The monstrosity of the Canal
By: Ernesto Cardenal
We need to expose to the world what is happening in Nicaragua.
President Daniel Ortega, with the all-embracing power that he and his wife have in this country, had the National Congress create and approve (in one day) a law for the construction of the Interoceanic Canal. The people were not consulted at all about this law. The day after the law was passed, a concession was granted with dizzying speed, although it will affect Nicaragua for over one hundred years. The award was made to a previously unknown Chinese named Wang Jing. The award only grants rights to Wang Jing but does not impose any obligations.
The grant was made without any previous study, as President Ortega himself has said.
The grant requires that all information about the construction of the Canal will remain confidential.
The grant, which was made without any bidding, includes an airport, two ports, a railway and two free trade zones.
National territory has been given so that these works can be carried out where Wang Jing wants and he will have all the permissions to make whatever decisions that may be required. He will have complete license, permit or authorization that he will ever need.
The State of Nicaragua will not receive a single penny in taxes or charges for any of the works.
Under the agreement the Chinese company signed, they are beyond national law, free of responsibility for any administrative, civil or criminal liability or penalty, even if they default on their obligations.
The law is contradictory to many aspects of our Constitution.
It also contradicts other projects that might be more profitable in the long term than cutting apart in two the tourist corridor of the Pacific.
The famed Humboldt Center has stated that the construction of this canal and its Project Partners are the biggest threat to environmental conditions in the country’s history. They also claimed that this concession exempts all Project Partners from compliance with environmental legislation which may be exposing the country to irreversible ecological destruction.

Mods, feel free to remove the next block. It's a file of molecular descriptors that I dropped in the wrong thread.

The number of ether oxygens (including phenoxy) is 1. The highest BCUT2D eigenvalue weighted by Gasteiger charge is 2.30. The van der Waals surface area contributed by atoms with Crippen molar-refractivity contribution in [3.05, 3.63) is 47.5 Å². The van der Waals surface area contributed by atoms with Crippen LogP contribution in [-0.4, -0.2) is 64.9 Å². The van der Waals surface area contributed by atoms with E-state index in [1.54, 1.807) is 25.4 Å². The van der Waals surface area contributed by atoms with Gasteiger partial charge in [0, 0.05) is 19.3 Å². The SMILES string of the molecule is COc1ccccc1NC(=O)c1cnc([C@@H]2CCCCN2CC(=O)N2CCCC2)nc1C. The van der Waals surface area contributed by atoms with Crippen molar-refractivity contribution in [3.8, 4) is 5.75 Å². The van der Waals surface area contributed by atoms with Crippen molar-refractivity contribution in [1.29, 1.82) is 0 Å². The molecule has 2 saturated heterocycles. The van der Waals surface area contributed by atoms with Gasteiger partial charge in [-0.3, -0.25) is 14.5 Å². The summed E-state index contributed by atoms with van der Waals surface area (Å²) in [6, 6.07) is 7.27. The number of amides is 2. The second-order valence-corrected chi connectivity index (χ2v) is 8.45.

The State of Nicaragua would receive one percent of the shares each year, and in one hundred years would have one hundred percent of the shares.
With every passing ship, a huge amount of fresh water would go to the sea.
The Great Lake of Nicaragua will only have one utility: navigation. We cannot produce food through irrigation, we can only see boats passing by.
Nor can we drink water from the lake. We must also take into account that many people live by fishing in the lake and now they will not have that as an option.
All our water, surface and underground will be given to a Chinese man.
To the owners of the land that will be expropriated by this Chinese man will pay a price for the land at the land registry (i.e. tax declaration) value and not market value.
36 cities would be affected by the loss of the lake, as well as many smaller towns.
The Isletas of Granada will disappear because he locks will raise the lake level by two meters.
This nightmare scenario is what President Daniel Ortega calls the “Promised Land.”
Many experts say that Nicaragua would earn more by selling potable drinking water than from the income of a canal that won’t be ours for a hundred years.
With this Canal, the country will be divided into two, the Nicaragua North and South, as there were two Germanys and as there are two Koreas. There will be two distinct populations of animals (except those that can fly) that will be different over time. which will hurt our biodiversity.
Solentiname has been declared a national monument, but without the lake there will be no more Solentiname. Someone from over there said: “I’ll be eating a lot of fish, afterwards there will be no more because all the fish will be canned by the Chinese.”
With this Canal, Lake Nicaragua, which for us is a great blessing of God, will become a curse.
Doing away with Lake Nicaragua would be the greatest crime in the history of our country, and Ortega would become a more abominable figure than William Walker$.
Very clear and direct words from a great Nicaraguan poet and writer, Ernesto Cardenal. I hadn’t thought about the idea that the isletas will basically disappear with a rise in the lake levels of 6 feet, but it makes sense.